Border Cafe (review)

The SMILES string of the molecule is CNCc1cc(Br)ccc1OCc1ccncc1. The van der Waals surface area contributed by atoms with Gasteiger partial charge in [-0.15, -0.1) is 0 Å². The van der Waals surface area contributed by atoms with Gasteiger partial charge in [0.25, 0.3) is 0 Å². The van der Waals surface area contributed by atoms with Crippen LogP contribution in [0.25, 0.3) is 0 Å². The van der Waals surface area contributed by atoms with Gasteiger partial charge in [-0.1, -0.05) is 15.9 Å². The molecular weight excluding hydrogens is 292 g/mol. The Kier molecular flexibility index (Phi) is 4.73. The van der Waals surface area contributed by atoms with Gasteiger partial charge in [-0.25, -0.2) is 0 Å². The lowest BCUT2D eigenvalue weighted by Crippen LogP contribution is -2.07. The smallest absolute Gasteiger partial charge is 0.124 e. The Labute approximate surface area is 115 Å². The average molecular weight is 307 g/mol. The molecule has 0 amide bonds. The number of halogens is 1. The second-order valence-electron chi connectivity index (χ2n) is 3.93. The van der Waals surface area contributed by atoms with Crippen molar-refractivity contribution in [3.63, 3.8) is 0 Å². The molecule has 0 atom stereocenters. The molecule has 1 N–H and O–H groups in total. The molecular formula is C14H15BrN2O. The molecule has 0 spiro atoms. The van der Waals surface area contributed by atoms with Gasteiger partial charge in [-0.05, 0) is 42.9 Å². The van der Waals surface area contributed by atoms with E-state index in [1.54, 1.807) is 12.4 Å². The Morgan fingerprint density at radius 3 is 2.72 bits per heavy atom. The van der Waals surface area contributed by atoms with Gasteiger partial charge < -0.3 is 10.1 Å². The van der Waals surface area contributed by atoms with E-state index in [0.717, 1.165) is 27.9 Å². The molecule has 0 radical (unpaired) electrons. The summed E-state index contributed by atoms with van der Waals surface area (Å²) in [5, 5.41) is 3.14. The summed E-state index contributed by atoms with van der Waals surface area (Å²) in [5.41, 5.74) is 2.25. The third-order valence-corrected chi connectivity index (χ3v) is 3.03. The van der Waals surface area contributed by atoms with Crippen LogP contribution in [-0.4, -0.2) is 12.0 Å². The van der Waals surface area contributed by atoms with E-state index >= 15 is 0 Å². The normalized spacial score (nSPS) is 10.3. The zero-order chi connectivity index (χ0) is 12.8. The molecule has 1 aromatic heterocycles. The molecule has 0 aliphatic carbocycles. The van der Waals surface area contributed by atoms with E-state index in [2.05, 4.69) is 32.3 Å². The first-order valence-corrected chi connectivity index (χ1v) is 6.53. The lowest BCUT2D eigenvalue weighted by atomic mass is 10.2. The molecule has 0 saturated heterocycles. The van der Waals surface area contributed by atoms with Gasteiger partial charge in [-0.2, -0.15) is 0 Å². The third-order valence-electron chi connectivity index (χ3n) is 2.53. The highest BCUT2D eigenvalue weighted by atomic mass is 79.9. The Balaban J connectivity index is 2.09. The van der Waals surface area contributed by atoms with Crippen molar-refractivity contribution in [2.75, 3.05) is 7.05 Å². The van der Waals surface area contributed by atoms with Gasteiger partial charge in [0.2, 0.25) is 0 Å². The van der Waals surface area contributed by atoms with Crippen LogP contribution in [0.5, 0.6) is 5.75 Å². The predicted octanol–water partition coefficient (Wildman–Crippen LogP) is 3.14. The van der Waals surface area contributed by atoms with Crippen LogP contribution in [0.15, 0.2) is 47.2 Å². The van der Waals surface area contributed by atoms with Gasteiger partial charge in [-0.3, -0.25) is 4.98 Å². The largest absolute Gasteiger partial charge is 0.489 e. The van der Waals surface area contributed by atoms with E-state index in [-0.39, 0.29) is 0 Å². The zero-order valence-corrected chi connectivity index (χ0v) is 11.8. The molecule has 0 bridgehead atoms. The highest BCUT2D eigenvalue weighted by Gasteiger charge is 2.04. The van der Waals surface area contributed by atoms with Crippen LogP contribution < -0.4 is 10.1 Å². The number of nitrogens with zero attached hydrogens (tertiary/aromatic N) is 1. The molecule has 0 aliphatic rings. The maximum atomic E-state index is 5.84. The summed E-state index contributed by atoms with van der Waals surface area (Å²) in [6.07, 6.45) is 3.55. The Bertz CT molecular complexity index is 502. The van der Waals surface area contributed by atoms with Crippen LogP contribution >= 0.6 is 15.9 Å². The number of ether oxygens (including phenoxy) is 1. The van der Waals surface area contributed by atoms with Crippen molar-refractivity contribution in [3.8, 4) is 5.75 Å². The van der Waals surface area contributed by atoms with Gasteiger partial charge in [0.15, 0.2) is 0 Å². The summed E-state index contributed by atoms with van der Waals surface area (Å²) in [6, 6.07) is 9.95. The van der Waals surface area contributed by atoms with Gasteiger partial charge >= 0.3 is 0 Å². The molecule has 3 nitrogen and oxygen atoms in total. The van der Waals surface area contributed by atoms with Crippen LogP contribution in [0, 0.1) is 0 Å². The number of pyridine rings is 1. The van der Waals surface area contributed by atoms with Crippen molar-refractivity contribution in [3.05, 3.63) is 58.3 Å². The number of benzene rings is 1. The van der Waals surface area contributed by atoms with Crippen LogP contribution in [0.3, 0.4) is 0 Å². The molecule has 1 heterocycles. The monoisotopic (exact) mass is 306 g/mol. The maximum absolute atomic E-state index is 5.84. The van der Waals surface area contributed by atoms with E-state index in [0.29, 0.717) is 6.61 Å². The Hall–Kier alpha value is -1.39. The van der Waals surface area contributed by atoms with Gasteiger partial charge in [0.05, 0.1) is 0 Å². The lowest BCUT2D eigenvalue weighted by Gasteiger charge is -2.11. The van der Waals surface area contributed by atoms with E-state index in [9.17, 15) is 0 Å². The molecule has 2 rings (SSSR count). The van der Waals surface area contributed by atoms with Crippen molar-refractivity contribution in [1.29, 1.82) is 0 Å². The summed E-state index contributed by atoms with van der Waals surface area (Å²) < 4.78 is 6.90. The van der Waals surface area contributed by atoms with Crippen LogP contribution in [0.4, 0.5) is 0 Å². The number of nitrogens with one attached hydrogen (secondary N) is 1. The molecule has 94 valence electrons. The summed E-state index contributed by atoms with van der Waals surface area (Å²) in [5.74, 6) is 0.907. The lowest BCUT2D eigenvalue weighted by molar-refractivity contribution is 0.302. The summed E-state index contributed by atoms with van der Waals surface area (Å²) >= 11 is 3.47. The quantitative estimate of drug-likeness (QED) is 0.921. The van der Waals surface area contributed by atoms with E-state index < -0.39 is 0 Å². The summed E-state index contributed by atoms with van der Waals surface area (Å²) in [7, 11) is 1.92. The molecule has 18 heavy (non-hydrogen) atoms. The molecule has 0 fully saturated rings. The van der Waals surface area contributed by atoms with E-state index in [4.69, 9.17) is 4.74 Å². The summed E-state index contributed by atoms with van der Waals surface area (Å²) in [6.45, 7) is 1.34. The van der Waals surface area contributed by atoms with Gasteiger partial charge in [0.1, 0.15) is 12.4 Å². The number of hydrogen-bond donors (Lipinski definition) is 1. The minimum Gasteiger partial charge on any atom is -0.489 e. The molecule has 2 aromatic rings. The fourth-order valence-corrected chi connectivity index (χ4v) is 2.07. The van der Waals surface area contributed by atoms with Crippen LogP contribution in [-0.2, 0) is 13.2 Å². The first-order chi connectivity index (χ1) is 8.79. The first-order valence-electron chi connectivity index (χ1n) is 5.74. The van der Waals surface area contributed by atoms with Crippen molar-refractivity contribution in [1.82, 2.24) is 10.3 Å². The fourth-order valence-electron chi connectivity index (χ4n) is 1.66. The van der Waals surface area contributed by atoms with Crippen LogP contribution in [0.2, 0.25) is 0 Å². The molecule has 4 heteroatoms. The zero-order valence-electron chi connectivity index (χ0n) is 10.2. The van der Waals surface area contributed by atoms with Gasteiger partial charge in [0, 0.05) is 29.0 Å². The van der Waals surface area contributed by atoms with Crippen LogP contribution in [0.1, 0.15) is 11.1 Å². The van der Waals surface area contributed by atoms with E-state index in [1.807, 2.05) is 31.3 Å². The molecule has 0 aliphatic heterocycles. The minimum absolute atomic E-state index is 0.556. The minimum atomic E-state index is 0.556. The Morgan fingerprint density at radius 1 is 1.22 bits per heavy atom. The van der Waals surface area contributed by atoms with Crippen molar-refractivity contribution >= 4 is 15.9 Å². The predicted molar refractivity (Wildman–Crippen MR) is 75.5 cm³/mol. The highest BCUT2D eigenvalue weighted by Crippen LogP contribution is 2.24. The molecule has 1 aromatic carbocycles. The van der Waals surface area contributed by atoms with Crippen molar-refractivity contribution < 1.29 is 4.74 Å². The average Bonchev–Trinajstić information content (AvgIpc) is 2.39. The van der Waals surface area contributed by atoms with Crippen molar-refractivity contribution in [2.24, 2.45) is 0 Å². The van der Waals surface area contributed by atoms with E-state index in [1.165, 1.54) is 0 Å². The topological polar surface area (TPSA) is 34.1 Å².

The Iranian film industry has produced some of the most beautiful films made on planet Earth in recent years, which seems ironic, because when we Westerners tend to think of the Middle East, we think — however unfairly — of a region rife with insensitivity and severity. It takes a film like Kambozia Patrovi’s Border Cafe (also known as Café Transit) to remind us not to confuse a government and its policies with the people it governs. Reyhan (Fereshteh Sadre Orafaiy) is a young widow who, though still grieving, fights the tradition that dictates that her husband’s brother take her as a wife, and that bars her from making a living on her own in the only way she knows how: as the cook in the roadside restaurant her husband had owned. Patrovi, who made the wonderfully perceptive Deserted Station, here creates a delicately realized portrait of the limited but undeniable power of a woman’s rebellion in a rigid culture as Reyhan battles her brother-in-law, Nasser (Parviz Parastui), for her own autonomy, and learns to incorporate the shy advances of Greek trucker Zakariyo (Nikos Papadopoulos), a frequent customer at the cafe, into her view of herself as an independent woman. This was Iran’s submission in the Best Foreign Film category for the 2006 Oscars (it was not nominated), and it is a sublimely glorious film. [buy at Amazon]

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